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Hormone Profiling: Accurate, Complete, Clinically Relevant

Power Up - But Is It Accurate?

One of the most popular TED talks is a lecture by Amy Cuddy, of Harvard Business School, in which she discusses her research exploring how people can present themselves as powerful, take-charge types – even when they may not think of themselves that way – by assuming an assertive stance. Stretching arms and legs, sprawling out on a sofa, altogether taking up more space – moves like these are said to increase an empowering feeling of confidence.


Among Cuddy’s studies in this area is a paper written with Dana R. Carney and Andy J. Yap and published in Psychological Science. In it, study participants who practiced open, expansive “high-power poses” for just two minutes experienced a 25 percent drop in cortisol levels, along with a 20 percent jump in testosterone levels.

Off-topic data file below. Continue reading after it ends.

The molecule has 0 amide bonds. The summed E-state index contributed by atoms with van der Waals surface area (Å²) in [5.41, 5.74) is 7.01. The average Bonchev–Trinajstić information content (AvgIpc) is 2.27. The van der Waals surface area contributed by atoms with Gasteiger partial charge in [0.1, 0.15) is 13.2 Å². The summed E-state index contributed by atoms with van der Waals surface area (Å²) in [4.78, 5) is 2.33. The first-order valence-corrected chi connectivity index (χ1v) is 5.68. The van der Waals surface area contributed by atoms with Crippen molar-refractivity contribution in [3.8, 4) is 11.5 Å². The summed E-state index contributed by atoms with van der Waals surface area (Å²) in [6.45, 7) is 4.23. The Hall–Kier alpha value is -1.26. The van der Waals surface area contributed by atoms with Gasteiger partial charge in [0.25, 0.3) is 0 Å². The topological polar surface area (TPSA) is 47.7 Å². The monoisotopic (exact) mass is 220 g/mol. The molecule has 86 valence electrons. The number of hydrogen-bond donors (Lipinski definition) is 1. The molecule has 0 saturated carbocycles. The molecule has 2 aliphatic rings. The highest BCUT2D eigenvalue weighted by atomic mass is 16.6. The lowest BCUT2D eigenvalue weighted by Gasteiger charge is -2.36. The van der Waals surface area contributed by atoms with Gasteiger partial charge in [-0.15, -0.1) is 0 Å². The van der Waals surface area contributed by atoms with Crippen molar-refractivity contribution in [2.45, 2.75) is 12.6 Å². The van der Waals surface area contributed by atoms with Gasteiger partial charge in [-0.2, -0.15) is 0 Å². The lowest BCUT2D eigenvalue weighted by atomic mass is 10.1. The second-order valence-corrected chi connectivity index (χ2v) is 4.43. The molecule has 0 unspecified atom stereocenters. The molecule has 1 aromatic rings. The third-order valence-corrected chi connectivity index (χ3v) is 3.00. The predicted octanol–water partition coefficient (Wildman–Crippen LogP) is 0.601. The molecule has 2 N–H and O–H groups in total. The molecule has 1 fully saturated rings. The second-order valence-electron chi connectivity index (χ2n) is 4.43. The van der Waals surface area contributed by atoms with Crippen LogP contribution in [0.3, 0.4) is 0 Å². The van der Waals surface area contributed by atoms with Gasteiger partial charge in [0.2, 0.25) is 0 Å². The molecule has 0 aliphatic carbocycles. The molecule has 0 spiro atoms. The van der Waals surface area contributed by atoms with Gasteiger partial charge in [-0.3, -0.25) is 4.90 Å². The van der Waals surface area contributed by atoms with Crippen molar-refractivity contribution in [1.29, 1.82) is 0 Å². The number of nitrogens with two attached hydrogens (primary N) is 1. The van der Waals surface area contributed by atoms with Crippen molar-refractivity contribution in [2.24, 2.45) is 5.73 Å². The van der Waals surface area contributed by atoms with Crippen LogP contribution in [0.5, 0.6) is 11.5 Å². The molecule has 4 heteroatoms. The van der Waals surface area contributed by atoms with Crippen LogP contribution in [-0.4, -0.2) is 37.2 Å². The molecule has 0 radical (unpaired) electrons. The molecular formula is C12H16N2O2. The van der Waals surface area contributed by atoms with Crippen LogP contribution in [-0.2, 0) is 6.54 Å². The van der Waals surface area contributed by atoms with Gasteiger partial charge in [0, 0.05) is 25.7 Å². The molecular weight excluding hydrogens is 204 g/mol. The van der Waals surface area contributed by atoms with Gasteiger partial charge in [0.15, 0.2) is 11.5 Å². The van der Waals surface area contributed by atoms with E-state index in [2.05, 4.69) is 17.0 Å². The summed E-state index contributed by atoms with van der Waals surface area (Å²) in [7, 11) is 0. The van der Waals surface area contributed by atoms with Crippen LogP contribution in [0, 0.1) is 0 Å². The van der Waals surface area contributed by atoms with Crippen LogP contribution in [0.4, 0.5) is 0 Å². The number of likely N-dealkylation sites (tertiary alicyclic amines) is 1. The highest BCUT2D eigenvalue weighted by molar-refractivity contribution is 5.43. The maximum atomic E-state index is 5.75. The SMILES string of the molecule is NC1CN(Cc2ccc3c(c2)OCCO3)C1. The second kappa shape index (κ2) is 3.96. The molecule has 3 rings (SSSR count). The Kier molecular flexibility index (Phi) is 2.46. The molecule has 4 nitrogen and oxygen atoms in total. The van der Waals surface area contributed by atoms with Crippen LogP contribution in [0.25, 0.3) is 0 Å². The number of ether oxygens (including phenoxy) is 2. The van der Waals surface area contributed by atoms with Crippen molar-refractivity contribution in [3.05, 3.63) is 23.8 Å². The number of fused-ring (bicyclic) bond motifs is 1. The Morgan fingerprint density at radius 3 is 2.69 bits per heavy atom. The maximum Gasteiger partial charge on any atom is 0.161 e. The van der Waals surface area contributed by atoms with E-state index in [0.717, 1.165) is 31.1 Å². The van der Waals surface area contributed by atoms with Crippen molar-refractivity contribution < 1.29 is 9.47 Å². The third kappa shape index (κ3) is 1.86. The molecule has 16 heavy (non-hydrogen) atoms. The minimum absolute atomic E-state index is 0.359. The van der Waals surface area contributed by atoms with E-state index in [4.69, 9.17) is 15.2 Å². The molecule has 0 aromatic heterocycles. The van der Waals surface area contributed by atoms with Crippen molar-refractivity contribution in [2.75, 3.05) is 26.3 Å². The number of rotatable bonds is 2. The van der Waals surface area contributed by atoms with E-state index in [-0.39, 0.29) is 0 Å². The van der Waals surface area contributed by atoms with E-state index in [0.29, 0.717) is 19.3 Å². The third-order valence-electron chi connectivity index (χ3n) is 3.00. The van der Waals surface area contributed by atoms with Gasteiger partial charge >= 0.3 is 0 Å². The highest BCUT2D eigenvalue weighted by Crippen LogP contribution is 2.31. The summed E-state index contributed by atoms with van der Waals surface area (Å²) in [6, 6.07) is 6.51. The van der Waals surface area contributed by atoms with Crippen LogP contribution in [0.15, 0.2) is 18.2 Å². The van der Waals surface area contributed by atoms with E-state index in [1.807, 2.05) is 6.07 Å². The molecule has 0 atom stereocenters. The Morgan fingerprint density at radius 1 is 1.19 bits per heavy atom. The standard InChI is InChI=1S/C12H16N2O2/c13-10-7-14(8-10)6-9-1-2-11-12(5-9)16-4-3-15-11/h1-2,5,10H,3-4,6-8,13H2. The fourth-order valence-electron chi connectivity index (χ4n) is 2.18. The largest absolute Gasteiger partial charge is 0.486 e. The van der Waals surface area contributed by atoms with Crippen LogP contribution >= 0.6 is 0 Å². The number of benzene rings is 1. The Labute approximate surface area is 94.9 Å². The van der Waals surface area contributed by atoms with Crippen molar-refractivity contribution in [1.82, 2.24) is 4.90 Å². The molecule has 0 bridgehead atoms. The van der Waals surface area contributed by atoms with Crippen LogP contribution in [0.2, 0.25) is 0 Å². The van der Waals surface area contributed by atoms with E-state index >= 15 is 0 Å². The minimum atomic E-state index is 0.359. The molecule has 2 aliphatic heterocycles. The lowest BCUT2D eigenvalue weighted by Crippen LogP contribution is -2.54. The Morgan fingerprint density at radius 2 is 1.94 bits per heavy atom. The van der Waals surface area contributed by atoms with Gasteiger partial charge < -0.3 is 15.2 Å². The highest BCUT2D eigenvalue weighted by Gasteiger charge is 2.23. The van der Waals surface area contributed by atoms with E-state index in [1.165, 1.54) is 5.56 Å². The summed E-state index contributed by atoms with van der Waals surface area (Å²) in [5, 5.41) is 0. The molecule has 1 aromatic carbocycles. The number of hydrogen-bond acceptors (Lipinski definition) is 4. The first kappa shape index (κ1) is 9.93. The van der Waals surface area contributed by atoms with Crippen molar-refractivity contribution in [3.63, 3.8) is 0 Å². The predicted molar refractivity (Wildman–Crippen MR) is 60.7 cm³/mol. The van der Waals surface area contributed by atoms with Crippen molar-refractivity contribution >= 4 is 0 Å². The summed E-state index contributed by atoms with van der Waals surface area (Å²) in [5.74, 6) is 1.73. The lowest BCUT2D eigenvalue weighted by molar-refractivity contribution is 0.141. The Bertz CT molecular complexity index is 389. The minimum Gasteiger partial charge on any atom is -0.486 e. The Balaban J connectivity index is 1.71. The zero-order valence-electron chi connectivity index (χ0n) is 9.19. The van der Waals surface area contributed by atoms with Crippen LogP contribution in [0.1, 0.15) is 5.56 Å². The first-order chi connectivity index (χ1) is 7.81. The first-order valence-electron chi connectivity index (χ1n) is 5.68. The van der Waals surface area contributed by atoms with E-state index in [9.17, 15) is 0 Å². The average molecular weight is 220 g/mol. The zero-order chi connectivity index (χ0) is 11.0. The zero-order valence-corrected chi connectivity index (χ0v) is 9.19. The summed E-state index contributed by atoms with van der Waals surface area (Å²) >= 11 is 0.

Not to dispute the effectiveness of power poses – most of us could use a little extra self-assurance, even from a placebo. And follow-up work using behavioral indicators has tended to confirm the confidence-building effect Cuddy reports is occurring at the biochemical level. All the same, you’ve got to wonder how that hormonal boost was measured. The instant comparison suggests that researchers obtained before-and-after samples of either saliva or blood. Too bad that neither of these is remotely reliable for measuring true levels of any sex or adrenal hormone. So, while the research may offer an easy way to unleash your inner Type A, it’s not physiologically credible if the hormone measurements were made with any modality other than the 24-hour urine sample.

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